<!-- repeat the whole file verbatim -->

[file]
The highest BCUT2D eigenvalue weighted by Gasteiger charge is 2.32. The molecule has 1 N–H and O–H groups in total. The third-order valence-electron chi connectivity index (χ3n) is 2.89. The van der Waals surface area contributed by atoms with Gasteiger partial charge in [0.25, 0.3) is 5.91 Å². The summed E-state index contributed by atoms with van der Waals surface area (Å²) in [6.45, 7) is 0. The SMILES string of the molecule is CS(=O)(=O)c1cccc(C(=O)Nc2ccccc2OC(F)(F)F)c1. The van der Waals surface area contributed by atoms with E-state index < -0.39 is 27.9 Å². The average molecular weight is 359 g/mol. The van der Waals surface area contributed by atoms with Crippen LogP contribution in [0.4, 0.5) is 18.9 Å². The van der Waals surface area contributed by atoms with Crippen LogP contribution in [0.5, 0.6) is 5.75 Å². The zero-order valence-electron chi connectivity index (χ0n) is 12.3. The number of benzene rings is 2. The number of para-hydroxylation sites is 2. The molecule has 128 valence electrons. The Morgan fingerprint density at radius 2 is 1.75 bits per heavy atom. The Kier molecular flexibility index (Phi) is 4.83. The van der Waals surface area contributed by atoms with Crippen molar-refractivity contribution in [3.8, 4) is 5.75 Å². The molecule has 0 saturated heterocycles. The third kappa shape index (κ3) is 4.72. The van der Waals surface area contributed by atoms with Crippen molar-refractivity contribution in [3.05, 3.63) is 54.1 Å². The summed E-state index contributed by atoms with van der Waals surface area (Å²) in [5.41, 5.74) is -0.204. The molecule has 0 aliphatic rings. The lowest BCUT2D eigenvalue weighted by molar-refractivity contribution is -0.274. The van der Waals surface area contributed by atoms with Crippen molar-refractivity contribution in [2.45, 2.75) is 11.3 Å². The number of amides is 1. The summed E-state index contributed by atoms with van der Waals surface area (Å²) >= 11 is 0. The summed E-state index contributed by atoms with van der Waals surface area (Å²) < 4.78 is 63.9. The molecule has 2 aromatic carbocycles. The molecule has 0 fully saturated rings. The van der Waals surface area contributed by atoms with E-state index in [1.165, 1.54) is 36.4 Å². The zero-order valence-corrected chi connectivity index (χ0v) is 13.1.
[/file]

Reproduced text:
The highest BCUT2D eigenvalue weighted by Gasteiger charge is 2.32. The molecule has 1 N–H and O–H groups in total. The third-order valence-electron chi connectivity index (χ3n) is 2.89. The van der Waals surface area contributed by atoms with Gasteiger partial charge in [0.25, 0.3) is 5.91 Å². The summed E-state index contributed by atoms with van der Waals surface area (Å²) in [6.45, 7) is 0. The SMILES string of the molecule is CS(=O)(=O)c1cccc(C(=O)Nc2ccccc2OC(F)(F)F)c1. The van der Waals surface area contributed by atoms with E-state index < -0.39 is 27.9 Å². The average molecular weight is 359 g/mol. The van der Waals surface area contributed by atoms with Crippen LogP contribution in [0.4, 0.5) is 18.9 Å². The van der Waals surface area contributed by atoms with Crippen LogP contribution in [0.5, 0.6) is 5.75 Å². The zero-order valence-electron chi connectivity index (χ0n) is 12.3. The number of benzene rings is 2. The number of para-hydroxylation sites is 2. The molecule has 128 valence electrons. The Morgan fingerprint density at radius 2 is 1.75 bits per heavy atom. The Kier molecular flexibility index (Phi) is 4.83. The van der Waals surface area contributed by atoms with Crippen molar-refractivity contribution in [3.8, 4) is 5.75 Å². The molecule has 0 saturated heterocycles. The third kappa shape index (κ3) is 4.72. The van der Waals surface area contributed by atoms with Crippen molar-refractivity contribution in [3.05, 3.63) is 54.1 Å². The summed E-state index contributed by atoms with van der Waals surface area (Å²) in [5.41, 5.74) is -0.204. The molecule has 0 aliphatic rings. The lowest BCUT2D eigenvalue weighted by molar-refractivity contribution is -0.274. The van der Waals surface area contributed by atoms with Crippen molar-refractivity contribution in [2.45, 2.75) is 11.3 Å². The number of amides is 1. The summed E-state index contributed by atoms with van der Waals surface area (Å²) >= 11 is 0. The summed E-state index contributed by atoms with van der Waals surface area (Å²) < 4.78 is 63.9. The molecule has 2 aromatic carbocycles. The molecule has 0 fully saturated rings. The van der Waals surface area contributed by atoms with E-state index in [1.165, 1.54) is 36.4 Å². The zero-order valence-corrected chi connectivity index (χ0v) is 13.1.